One of the most important things you have to consider when conceptualizing user interfaces is whether or not these interfaces are future-proof.
Your designs should be able to serve today’s user base as well as tomorrow’s.
How long do you want your project to be used for?
Express the answer to this question in the design.
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A future-proof design should be able to withstand changes without compromising the integrity of the design itself.
New features, new functionality, or even new languages are likely to be introduced to your product. The design should be able to adapt to these changes without compromising the user experience.
A future-proof design should also take into account localization—the translation of your app or website into another language.
Localization means making your product available to the people of a specific locale so that they can interact with your product more comfortably.
Localization boosts UX. For example, you can translate your English website to Japanese to reach the market the people there have to offer.
While it may seem like a “nice to have” feature, statistics show that if you localize your app you can generate up to 128% more ROI.
As a designer, you should aim to create your design with possible future translation in mind.
Design choices in the conceptualization stage will affect how adaptable your product will be and how difficult it might be to localize.
That is because an app or a website might have a very pretty user interface that works in English, but once translated to another language, the design falls apart.
For example, German is around 25% longer than English when translated from an English text. This often results in text breaking the margins of the container it has been placed in and spilling out, which ruins the design, UX, and the product itself.
Designing a UI for localization can be quite challenging. In fact, you would do well to consider hiring a professional translation company to do the work. Nowadays, translation agencies pay special attention to design considerations as well.
So as a designer, what can you do to design for localization? Here are a few strategies you can employ:
1. Set your UI to accommodate the largest version of your localized content
For example, if you have an “Add” button, it translates to “Hinzufugen” in German. Instead of setting your character limit to 3 and forcing your German users to interpret an abbreviated command, set the limit to 10 and let them see the whole word.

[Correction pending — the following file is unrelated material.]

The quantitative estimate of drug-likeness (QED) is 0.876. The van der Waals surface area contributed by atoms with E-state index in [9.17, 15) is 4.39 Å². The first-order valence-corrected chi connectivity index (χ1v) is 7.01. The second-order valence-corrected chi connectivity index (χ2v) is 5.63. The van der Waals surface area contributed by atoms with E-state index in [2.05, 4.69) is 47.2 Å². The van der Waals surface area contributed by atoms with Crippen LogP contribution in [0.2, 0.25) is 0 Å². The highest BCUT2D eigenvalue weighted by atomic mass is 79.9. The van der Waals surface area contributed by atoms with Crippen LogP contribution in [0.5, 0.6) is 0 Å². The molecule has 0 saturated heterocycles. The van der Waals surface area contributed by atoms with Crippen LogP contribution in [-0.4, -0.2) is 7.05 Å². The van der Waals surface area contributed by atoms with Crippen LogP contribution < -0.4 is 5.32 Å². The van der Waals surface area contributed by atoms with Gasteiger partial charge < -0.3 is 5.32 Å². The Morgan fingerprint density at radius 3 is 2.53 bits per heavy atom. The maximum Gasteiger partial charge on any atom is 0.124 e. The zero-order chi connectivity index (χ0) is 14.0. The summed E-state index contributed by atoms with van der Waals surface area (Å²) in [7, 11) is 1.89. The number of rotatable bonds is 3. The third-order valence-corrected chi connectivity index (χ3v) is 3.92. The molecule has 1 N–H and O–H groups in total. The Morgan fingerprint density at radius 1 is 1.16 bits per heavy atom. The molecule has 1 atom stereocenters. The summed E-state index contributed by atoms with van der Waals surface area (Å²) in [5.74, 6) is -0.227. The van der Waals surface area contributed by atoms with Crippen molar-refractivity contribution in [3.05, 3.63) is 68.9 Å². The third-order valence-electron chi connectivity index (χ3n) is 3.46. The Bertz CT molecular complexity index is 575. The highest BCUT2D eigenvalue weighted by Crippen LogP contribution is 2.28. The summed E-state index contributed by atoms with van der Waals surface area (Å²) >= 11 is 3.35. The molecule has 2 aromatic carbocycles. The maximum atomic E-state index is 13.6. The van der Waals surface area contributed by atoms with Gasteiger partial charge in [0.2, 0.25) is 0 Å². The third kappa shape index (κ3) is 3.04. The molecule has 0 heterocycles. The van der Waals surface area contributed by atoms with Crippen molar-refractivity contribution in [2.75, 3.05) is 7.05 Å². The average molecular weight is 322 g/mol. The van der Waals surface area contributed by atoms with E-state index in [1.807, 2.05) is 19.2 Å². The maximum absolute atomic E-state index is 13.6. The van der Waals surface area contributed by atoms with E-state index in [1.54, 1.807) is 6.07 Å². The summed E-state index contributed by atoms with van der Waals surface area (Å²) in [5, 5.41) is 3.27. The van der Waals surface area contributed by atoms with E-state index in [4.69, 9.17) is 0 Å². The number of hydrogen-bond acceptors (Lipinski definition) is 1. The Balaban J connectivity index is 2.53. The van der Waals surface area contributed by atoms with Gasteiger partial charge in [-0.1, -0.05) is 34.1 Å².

2. Make extra provisions in terms of space in text boxes to allow for surplus text that may show up in future
This strategy works better for websites than apps due to their limitations of space.
3. Use icons to communicate
“+” is universally recognized as “add,” and “x” is universally recognized as “close.” Using such icons not only saves on space but also improves the user experience of your app.
4. Use flexible heights when your design combines elements with text
For example, if you have an image with a caption and another element underneath, it would be better if the image shrunk to accommodate a longer caption, as opposed to having the caption push the element below it down.
5. Set character limits and overflow
This goes hand-in-hand with accommodating the largest version of your localized content.
For example, if you have a blog post on your front page, limiting the amount of content shown would result in a “Show more” or “Read more” option. This will allow your users to be redirected to another page where they can access the content in its entirety.
6. Use a font that supports foreign character sets
If your font only supports the Latin alphabet, your users will see blank boxes if they try to represent your text in another language, like, say, Arabic or Russian. Default system fonts usually support foreign character sets.
7. Consider the relations between text, images, and UI elements
Specifically, don’t embed text in images and do not place UI elements in the middle of sentences.
8. Pay attention to wording
Use general descriptive wording instead of expressions that only make sense to a specific demographic. You should also provide alternatives for your translation company to choose from when translating your work.
By using these methods, you will have an easier time localizing your design, which will boost your user experience. You’ll also have a better system in place to do SEO for apps or websites.
Localization lets you conquer new markets and bring your app to more people. If you follow the principles of effective localization, people around the world will have access to better digital products.
And when you build a business that thinks about its users, your user base will appreciate you for it!
Rilind Elezaj is an experienced a Digital Marketing Specialist with a demonstrated history of working in the marketing and advertising industry. Rilind possesses a strong entrepreneurial mindset and has devoted his career to enhancing the sphere of digital marketing. In his methodological approach, Rilind integrates web development and other digital marketing solutions to create hybrid strategies that bring the best results.